|Tobius wrote: *||October 15th, 2017, 7:03 pm|
Which American Spruances or Italian Cavours? As far as I know, neither design had a lengthened variant build, definitely not the Spruance.
Anyways, reframing? what is that supposed to be? I suppose you refer to the longitudinal frames in a ship, which are oversized enough that 1 or 2 meters additional length would have no significant effect on the stresses in them. In addition, the largest stresses are in the midship area due to bending moments in the hull, which enables you to reinforce exactly those sections you are modifying anyways to fit the new section there.
While a lot of things have to be recalculated when a ships hull is modified (such as stability, strength, weight and systems placed in the hull) the frames need very little if any modifications, and all of those calculations are more checks then a full redesign. In short, I completely disagree
Hmm. I think I mean the VLS Spruance conversions
. As for the Cavours, I suppose, adding 30 meters of bow, tearing the midships X turret out, tearing out two shaft alleys, replacing the other two shaft alleys, widening the beam by about two meters, adding fuel tanks, and replacing the powerplant completely might not involve reframing from the keel up?
One does understand that the ship frame is cellular and must be redone with such modifications
? That includes repositioning along the length of the keel to distribute weight and volume properly. The Spruance VLS ships especially are modern examples that illustrate the need to make these modifications.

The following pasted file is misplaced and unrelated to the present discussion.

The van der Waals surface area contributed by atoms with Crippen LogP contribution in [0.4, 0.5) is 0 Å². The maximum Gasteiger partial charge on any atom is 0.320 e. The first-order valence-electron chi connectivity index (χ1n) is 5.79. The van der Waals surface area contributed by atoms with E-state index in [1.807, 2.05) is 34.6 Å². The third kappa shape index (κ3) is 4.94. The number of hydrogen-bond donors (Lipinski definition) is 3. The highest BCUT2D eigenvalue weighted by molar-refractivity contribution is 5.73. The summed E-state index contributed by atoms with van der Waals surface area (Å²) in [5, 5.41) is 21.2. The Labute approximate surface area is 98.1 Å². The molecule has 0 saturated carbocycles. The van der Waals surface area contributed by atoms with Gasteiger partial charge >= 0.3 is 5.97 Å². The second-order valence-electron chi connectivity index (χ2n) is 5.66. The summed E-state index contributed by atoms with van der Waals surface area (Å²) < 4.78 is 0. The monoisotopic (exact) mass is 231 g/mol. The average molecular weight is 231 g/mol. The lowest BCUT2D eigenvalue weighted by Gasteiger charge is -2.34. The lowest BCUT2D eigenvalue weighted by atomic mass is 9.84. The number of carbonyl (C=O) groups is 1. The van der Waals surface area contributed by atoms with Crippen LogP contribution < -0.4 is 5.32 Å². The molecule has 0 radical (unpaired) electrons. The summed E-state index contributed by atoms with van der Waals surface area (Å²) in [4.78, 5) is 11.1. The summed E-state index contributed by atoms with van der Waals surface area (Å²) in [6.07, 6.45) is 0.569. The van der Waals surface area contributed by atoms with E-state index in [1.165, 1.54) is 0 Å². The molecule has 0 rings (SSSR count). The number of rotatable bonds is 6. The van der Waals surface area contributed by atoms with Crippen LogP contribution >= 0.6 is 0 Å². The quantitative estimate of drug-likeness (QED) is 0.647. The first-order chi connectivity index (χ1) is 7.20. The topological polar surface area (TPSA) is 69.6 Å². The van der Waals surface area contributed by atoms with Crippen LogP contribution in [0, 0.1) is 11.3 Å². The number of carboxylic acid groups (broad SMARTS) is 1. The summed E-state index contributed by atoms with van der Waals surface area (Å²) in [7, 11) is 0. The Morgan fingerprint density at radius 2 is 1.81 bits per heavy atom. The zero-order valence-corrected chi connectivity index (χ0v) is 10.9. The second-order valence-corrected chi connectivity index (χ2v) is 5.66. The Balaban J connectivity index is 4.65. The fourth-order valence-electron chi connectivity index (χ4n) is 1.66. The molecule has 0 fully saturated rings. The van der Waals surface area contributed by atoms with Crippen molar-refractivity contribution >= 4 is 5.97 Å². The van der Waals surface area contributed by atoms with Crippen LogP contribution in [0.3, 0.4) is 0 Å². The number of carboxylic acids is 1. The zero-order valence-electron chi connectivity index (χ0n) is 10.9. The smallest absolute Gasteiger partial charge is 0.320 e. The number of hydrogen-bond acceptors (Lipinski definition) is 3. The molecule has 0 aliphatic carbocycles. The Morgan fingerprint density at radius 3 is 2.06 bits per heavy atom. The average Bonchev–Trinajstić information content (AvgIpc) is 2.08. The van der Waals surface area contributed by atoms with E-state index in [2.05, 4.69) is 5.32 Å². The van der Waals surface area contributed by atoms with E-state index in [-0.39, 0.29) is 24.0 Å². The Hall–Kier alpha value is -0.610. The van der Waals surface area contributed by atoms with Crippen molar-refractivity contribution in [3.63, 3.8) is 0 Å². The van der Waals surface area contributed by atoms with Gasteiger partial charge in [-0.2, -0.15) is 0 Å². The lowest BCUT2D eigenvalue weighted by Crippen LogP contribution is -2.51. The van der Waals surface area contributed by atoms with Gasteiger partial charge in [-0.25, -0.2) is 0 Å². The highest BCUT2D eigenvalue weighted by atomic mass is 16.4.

You are not making any sense at all.
You describe 2 examples.
- The Spruance class were not lengthened. The VLS went for about 60% into the space the ASROC reloading system was already (designed so it could be swapped with the Mk 26 being developed when the Spruances were build), and for the other 40% or so went into space that was reserved into the design for the larger Mk 71 gun. No major modification of the construction was needed or done.
- I am not familiar with the Cavour modification (why would you bring in a 1910 battleship into a discussion about an 2000's destroyer), but if this could be done, that actually makes a point about the reserve strength on warships. Of course a lot of design work is done, but the Cavours were not rebuild from the keel up around the original weaponry. This means her original construction was already strong enough to get modified to this extend.
These 2 examples have nothing to do with what you were talking about: the ships construction needing a redesign when lengthened amidships. Only one of your examples was lengthened, and not in the way we were talking about. Also, your examples were modified when already build, while we are talking about a ships design being enlarged for new construction.
In other words, Tobius, what the hell are you talking about? I have no idea what you are trying to say, your examples disagree with the things you say, your sources are extremely unreliable and hell, I would even say you are adding disinformation to an otherwise great and interesting thread. May I ask why?
The ship is a live bridge load. Lengthen it without understanding the issues at one's peril.